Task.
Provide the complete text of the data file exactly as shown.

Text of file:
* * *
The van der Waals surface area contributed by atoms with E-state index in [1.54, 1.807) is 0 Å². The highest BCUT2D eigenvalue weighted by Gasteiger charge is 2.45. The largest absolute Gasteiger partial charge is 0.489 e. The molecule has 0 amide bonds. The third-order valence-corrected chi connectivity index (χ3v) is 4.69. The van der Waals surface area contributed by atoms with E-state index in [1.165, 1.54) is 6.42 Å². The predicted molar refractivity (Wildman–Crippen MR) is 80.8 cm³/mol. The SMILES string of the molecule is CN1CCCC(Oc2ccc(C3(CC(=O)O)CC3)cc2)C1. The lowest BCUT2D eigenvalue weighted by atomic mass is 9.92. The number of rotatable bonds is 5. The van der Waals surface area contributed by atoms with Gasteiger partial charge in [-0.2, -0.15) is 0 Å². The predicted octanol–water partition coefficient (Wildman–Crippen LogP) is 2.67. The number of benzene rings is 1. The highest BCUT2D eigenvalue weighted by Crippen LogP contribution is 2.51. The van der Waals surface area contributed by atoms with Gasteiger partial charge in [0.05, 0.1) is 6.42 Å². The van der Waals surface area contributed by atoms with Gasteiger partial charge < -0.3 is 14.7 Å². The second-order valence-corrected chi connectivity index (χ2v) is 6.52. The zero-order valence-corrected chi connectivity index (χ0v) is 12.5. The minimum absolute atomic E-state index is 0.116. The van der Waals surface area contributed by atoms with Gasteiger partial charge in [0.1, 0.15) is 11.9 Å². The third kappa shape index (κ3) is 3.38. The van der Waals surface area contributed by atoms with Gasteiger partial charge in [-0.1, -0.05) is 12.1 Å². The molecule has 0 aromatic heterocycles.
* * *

The van der Waals surface area contributed by atoms with E-state index in [1.54, 1.807) is 0 Å². The highest BCUT2D eigenvalue weighted by Gasteiger charge is 2.45. The largest absolute Gasteiger partial charge is 0.489 e. The molecule has 0 amide bonds. The third-order valence-corrected chi connectivity index (χ3v) is 4.69. The van der Waals surface area contributed by atoms with E-state index in [1.165, 1.54) is 6.42 Å². The predicted molar refractivity (Wildman–Crippen MR) is 80.8 cm³/mol. The SMILES string of the molecule is CN1CCCC(Oc2ccc(C3(CC(=O)O)CC3)cc2)C1. The lowest BCUT2D eigenvalue weighted by atomic mass is 9.92. The number of rotatable bonds is 5. The van der Waals surface area contributed by atoms with Gasteiger partial charge in [-0.2, -0.15) is 0 Å². The predicted octanol–water partition coefficient (Wildman–Crippen LogP) is 2.67. The number of benzene rings is 1. The highest BCUT2D eigenvalue weighted by Crippen LogP contribution is 2.51. The van der Waals surface area contributed by atoms with Gasteiger partial charge in [0.05, 0.1) is 6.42 Å². The van der Waals surface area contributed by atoms with Gasteiger partial charge < -0.3 is 14.7 Å². The second-order valence-corrected chi connectivity index (χ2v) is 6.52. The zero-order valence-corrected chi connectivity index (χ0v) is 12.5. The minimum absolute atomic E-state index is 0.116. The van der Waals surface area contributed by atoms with Gasteiger partial charge in [0.1, 0.15) is 11.9 Å². The third kappa shape index (κ3) is 3.38. The van der Waals surface area contributed by atoms with Gasteiger partial charge in [-0.1, -0.05) is 12.1 Å². The molecule has 0 aromatic heterocycles.